The Green Movement Is Talking About Racism Its About Time Outside Magazine

“Given the history of conservationists elevating endangered plant life over endangered black lives, it is environmentalismu2019s soul that most needs saving. Photo: Kristen Rogers Photography/Stock
Facing a new White House administration led by Donald Trump, environmental leaders recently signed an accord pledging their allegiance to civil rights and social justice. Among the signatories are several leaders of the Sierra Club, including its executive director, Michael Brune, who in recent years has steered the organization toward rather bold stances on a range of issues that arenu2019t traditionally recognized as u201cgreen.u201d In 2013, its board of directors voted that the organization should advocate for immigrant rights. The following year, the Sierra Club endorsed and defended the Black Lives Matter movement. Since President Trump came into office, the organizationu2019s resolve has only strengthened, as Brune indicated in a November 18 blog post: u201cIu2019m proud of how the Sierra Club has begun to address the intersection of climate with inequality, race, class, and gender, and I guarantee that weu2019ll go even deeper.u201d
This shift toward racial justice matters has not been universally accepted among the Sierra Clubu2019s ranks and may even have cost it a few members. Those who disapprove have often expressed sentiments amounting to u201cracism is not the environmental movementu2019s responsibility.u201d But Brune says the organization wonu2019t be backing off anytime soon, a position he forcefully defended on the groupu2019s blog. He will assure his members, he tells me, u201cthat we are continuing to protect wildlife and wild places, and this is how we can best do that in the 21st century.u201d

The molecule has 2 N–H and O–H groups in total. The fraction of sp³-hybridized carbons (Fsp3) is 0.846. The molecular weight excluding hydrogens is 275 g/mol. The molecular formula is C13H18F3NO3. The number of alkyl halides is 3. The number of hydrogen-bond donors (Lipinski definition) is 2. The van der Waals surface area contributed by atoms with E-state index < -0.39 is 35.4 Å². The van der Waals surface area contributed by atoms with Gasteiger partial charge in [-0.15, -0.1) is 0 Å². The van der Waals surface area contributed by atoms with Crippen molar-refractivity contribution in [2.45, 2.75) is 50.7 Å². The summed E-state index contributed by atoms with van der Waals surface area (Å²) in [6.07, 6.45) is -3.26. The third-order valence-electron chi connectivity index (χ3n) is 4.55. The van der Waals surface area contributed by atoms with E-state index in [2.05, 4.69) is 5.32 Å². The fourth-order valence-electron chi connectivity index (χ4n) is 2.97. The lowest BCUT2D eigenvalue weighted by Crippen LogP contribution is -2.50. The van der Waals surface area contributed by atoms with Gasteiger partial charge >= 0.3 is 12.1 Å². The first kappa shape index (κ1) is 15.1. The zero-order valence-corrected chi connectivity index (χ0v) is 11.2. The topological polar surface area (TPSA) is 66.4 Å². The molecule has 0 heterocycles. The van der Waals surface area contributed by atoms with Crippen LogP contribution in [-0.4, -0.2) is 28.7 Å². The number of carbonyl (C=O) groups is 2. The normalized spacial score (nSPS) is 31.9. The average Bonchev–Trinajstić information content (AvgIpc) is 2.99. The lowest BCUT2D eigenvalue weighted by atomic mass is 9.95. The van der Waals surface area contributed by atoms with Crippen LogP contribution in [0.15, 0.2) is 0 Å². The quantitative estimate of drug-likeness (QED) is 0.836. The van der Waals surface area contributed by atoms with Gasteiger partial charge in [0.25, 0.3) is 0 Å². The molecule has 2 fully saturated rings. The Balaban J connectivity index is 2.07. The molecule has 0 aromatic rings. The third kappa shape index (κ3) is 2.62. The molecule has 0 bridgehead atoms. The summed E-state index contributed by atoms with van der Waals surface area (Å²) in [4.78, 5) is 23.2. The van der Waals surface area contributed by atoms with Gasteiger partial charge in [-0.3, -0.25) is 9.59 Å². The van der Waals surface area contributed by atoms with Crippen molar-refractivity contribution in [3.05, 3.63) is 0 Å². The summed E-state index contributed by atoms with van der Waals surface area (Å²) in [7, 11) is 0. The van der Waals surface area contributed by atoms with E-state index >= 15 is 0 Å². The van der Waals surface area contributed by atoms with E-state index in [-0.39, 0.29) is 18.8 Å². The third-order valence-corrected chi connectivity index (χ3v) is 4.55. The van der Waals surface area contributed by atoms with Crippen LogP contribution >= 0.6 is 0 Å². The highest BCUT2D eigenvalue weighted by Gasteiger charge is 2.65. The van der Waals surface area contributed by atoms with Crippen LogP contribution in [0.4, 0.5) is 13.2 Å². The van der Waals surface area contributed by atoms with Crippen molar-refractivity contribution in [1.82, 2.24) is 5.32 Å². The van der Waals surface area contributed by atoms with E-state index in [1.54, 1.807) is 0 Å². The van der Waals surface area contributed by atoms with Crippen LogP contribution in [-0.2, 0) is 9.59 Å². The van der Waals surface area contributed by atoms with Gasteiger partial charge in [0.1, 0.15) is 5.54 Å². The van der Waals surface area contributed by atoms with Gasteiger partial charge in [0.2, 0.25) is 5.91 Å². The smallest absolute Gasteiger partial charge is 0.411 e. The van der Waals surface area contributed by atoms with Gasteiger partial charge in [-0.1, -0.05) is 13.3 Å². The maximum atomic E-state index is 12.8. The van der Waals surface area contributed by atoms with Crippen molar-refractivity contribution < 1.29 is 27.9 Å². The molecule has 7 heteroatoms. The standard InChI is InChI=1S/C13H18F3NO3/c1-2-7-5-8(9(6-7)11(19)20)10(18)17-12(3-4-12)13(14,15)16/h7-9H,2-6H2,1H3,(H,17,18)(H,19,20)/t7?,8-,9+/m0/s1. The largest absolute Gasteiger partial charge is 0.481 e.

What Brune is acknowledging is the darker legacy of the green movement. Some may believe that environmentalism has little to do with social justice issues, but the mission of the Sierra Club, and many conservation groups like it throughout the late-19th century and most of the 20th century, was anything but race neutral. In many ways, racial exclusivity actually shaped the environmental mission, which is what makes the Sierra Clubu2019s leap toward civil rights advocacy such a radical move. Itu2019s important not because a network like Black Lives Matter needs environmentalists, but because environmentalists need black lives. Given the history of conservationists elevating endangered plant life over endangered people of color, it is environmentalismu2019s soul that most needs saving.
The rise of the conservation movement in the late-19th century came at the expense of Americau2019s racial promise to the black Americans it had enslaved for almost 250 years. In 1907, when President Teddy Roosevelt was looking to make America great again, he wanted to pull together what had been cast to ruin during the Civil War, which ruptured the nation fewer than 50 years prior. Rooseveltu2019s understanding of greatness, however, meant setting certain sections of the United States apart from the growing population of black people and immigrants who were filling American cities. The U.S. government had promised land to newly emancipated black citizens after the Civil War, but those properties were yanked away from themu2014and from many Native American tribesu2014to make room for new national parks and monuments.